What is the difference between IPv4 and IPv6?

IPv4 & IPv6 are both IP addresses that are binary numbers. IPv4 is a 32-bit binary number, and IPv6 is a 128-bit binary number address. The older version’s addresses are separated by periods, while IPv6 addresses are separated by colons. We are slowly running out of IPv4 addresses.

Here’s an example of an IPv4 address:

And here’s an example of an IPv6 address:


The number of IPv6 addresses is 1028 times larger than the number of the former. So there are more than enough IPv6 addresses to allow for Internet devices to expand for a very long time.

Some of the notable differences are:




Quality of Service

Not built-in


Network Security

Not built-in and dependent on the application


Network Address Translation (NAT)

NAT required

NAT eliminated and allows end-to-end connectivity



Mandatory – Part of the base specifications


ARP (Address Resolution Protocol)

NDP (Neighbour Discovery Protocol)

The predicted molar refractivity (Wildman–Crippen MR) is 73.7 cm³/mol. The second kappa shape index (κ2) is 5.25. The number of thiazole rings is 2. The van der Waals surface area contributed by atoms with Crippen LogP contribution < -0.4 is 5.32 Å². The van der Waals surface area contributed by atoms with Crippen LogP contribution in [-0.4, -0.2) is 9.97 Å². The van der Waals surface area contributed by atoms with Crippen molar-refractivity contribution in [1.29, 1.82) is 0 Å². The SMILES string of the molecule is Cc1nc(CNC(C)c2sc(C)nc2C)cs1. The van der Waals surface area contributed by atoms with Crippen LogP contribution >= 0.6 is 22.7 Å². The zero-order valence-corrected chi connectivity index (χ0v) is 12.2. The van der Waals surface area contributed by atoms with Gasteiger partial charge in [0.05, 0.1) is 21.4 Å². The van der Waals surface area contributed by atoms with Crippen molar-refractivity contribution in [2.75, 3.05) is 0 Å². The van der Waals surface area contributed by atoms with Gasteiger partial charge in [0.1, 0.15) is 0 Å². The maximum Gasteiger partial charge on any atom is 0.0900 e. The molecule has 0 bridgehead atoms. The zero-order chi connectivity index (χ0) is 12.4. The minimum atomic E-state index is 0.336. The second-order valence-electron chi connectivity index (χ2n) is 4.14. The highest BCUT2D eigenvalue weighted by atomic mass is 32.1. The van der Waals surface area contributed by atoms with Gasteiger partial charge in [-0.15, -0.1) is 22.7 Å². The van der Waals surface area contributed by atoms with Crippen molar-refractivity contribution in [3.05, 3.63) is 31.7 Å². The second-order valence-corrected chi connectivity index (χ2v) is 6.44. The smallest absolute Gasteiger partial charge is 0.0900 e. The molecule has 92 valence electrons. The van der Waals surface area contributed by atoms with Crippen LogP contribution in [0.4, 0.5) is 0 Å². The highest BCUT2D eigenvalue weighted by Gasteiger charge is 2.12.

Packet Fragmentation

Sender and forwarding routers

Only sender routers

Transmission of Packets


Multicasting and anycasting

 In addition to the differences listed above, another important difference between IPv4 and IPv6 is the way they handle addressing. IPv4 uses classful addressing, which means that the address is divided into a network portion and a host portion. This limits the number of networks and hosts that can be supported. On the other hand, IPv6 uses a hierarchical addressing structure that allows for greater flexibility and scalability.

Which IPv does IPknowledge support?

IPv4 will be supported for customers. IPv6 is not supported at the moment, support for IPv6 is in the works but there is no ETA. The reason is that IPv6 is not a hard requirement yet for most customers. We continuously monitor requests for IPv6 support and will provide an ETA at the time customer requirements dictate it.

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